On Monday, August 27th, the U.S. Court of Appeals for the Ninth Circuit issued a decision which upheld the dismissal of a copyright infringement case appealed from the District of Oregon. The panel, consisting of Circuit Judges M. Margaret McKeown and Richard Paez and District Judge Robert Lasnik, affirmed the decision of the district court in finding that the producers of the 2014 film The Cobbler did not prove allegations of either direct or contributory copyright infringement against the registered subscriber of an Internet protocol (IP) address through which the infringing activity took place.
This case relates a lawsuit filed by Cobbler Nevada, the company holding the copyrights covering The Cobbler, in Oregon district court back in May 2015. In the first filed complaint, Cobbler Nevada filed the suit against a John Doe defendant and identified an IP address associated with that defendant. A subpoena of IP address records held by Comcast identified a Thomas Gonzalez as the individual who had registered that particular address. After communicating with Gonzalez via telephone, counsel for Cobbler Nevada concluded that Gonzalez was not himself the likely infringer after learning that the IP address was accessible to both residents and visitors at an adult care home operated by Gonzalez.
In November 2015, Cobbler Nevada filed a first amended complaint identifying Gonzalez as the sole defendant, basing its copyright infringement claim upon the facts that Gonzalez was the subscriber of the IP address used to download or distribute the movie and that Gonzalez had not responded to more than 400 notices of infringing activity. Oregon district court dismissed both the direct and contributory infringement claims because there were no facts connecting Gonzalez to the infringing activity and Gonzalez’s failure to stop the infringing activity did not constitute active encouragement of the infringement which was necessary to prove contributory infringement.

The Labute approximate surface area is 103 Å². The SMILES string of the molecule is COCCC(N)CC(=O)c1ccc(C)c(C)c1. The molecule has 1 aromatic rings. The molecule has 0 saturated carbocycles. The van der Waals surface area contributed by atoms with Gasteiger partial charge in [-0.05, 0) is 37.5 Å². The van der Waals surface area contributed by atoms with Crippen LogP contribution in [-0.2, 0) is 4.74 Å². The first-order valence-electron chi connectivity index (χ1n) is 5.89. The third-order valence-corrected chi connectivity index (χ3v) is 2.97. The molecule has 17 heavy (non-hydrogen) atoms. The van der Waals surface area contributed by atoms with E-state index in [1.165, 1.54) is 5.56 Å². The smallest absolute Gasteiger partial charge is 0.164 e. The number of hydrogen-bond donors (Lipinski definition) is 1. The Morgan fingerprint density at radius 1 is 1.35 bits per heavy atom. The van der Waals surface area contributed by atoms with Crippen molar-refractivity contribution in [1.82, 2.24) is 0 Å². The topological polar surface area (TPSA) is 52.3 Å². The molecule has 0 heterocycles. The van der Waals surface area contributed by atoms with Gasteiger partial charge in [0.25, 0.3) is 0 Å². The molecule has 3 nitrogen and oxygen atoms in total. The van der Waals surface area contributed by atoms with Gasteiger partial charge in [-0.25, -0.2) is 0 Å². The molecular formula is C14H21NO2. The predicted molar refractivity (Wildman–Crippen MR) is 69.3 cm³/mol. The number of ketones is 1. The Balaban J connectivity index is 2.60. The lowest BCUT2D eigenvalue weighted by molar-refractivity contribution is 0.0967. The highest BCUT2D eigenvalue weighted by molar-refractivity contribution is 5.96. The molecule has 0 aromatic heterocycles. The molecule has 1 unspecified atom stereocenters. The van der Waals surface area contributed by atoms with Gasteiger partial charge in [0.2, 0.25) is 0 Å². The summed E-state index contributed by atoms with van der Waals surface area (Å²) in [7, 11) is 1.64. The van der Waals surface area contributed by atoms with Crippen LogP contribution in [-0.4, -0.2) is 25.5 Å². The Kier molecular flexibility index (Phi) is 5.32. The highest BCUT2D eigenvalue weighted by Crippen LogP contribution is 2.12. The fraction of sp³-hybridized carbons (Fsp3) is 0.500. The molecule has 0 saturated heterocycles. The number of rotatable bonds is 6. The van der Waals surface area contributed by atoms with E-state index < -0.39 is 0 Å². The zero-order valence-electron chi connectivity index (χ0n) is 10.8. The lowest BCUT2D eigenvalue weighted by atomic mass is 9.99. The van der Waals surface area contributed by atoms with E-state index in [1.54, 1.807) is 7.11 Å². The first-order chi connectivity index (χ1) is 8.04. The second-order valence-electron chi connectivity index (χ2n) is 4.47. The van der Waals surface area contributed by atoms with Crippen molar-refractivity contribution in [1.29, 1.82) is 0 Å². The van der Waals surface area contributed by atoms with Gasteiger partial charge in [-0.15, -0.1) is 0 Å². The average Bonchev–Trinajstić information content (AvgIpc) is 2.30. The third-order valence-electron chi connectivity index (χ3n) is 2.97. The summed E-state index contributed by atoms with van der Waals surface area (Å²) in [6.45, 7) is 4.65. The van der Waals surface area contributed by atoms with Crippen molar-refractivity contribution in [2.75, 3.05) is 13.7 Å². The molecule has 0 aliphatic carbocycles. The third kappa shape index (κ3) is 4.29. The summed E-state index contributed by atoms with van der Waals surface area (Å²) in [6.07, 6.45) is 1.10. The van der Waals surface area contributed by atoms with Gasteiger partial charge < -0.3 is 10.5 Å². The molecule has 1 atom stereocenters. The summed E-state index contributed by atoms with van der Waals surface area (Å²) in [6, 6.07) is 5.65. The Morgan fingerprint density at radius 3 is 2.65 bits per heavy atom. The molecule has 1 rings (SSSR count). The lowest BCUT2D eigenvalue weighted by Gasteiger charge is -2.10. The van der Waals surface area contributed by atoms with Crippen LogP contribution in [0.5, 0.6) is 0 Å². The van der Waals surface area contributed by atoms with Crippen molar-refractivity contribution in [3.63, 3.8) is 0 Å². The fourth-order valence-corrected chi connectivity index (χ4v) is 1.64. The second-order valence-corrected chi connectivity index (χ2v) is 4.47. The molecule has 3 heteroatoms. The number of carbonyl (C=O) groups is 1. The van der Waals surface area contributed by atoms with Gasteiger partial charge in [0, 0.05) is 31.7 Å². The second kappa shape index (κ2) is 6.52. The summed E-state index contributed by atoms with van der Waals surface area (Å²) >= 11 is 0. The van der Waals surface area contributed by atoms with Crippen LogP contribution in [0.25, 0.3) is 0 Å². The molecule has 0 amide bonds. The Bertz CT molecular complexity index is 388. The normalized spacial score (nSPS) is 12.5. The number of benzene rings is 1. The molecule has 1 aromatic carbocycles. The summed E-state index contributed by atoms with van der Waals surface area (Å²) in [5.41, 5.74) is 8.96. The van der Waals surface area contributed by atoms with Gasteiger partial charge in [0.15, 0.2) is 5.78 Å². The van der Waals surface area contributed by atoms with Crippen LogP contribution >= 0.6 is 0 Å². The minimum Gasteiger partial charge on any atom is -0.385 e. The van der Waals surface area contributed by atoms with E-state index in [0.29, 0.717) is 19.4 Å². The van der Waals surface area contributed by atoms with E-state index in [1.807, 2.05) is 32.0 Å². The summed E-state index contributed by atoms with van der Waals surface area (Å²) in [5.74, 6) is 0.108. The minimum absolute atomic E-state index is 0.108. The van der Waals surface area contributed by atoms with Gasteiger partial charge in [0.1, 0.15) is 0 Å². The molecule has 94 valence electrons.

The district court gave Cobbler Nevada leave to file a second amended complaint and the plaintiff did so, again identifying the IP address as the sole Doe defendant and including no new factual allegations. The magistrate judge in the case then ordered Cobbler Nevada to show cause why the second amended complaint should not be dismissed either for failure to cure the deficiencies in the first amended complaint or for failure to identify the unknown party. Cobbler Nevada entered a voluntary dismissal of the second complaint and the district court awarded attorney’s fees to Gonzalez of nearly $18,000.
On appeal, the Ninth Circuit panel found that the district court had properly dismissed both the direct and the contributory infringement claims with prejudice. Although Cobbler Nevada had established a connection between Gonzales and the offending IP address, establishing a claim of copyright infringement required the plaintiff to show that the defendant himself violated the plaintiff’s exclusive rights under the Copyright Act. Citing to the Supreme Court’s standards for pleading under Iqbal/Twombly, the Ninth Circuit determined that this claim involved a situation where the facts pled by the plaintiff stopped short of the line “between possibility and plausibility of entitlement to belief.”
On the contributory infringement claim, the Ninth Circuit cited to its own decision in 2007’s Perfect 10, Inc. v. Amazon.com, Inc. to note that contributory infringement requires intentional inducing or encouragement of direct infringement. “At the outset, we recognize that Gonzales’s position—a subscriber to internet service—does not fit cleanly within our typical contributory liability framework, which often involves consumer-facing internet platforms,” the Ninth Circuit opinion reads. However, other technology-based cases, such as the Supreme Court’s 1984 decision in Sony Corporation of America v. Universal City Studios, did create a useful framework for this particular case. The Ninth Circuit found that Sony limited the liability of imputing intent to a defendant simply on the knowledge that a product might be used for infringement. Minus any evidence supporting the active encouragement of infringement by Gonzalez, Cobbler Nevada’s argument “effectively creates an affirmative duty for private internet subscribers to actively monitor their internet service for infringement. Imposing such a duty would put at risk any purchaser of internet service who shares access with a family member or roommate, or who is not technologically savvy enough to secure the connection to block access by a frugal neighbor.”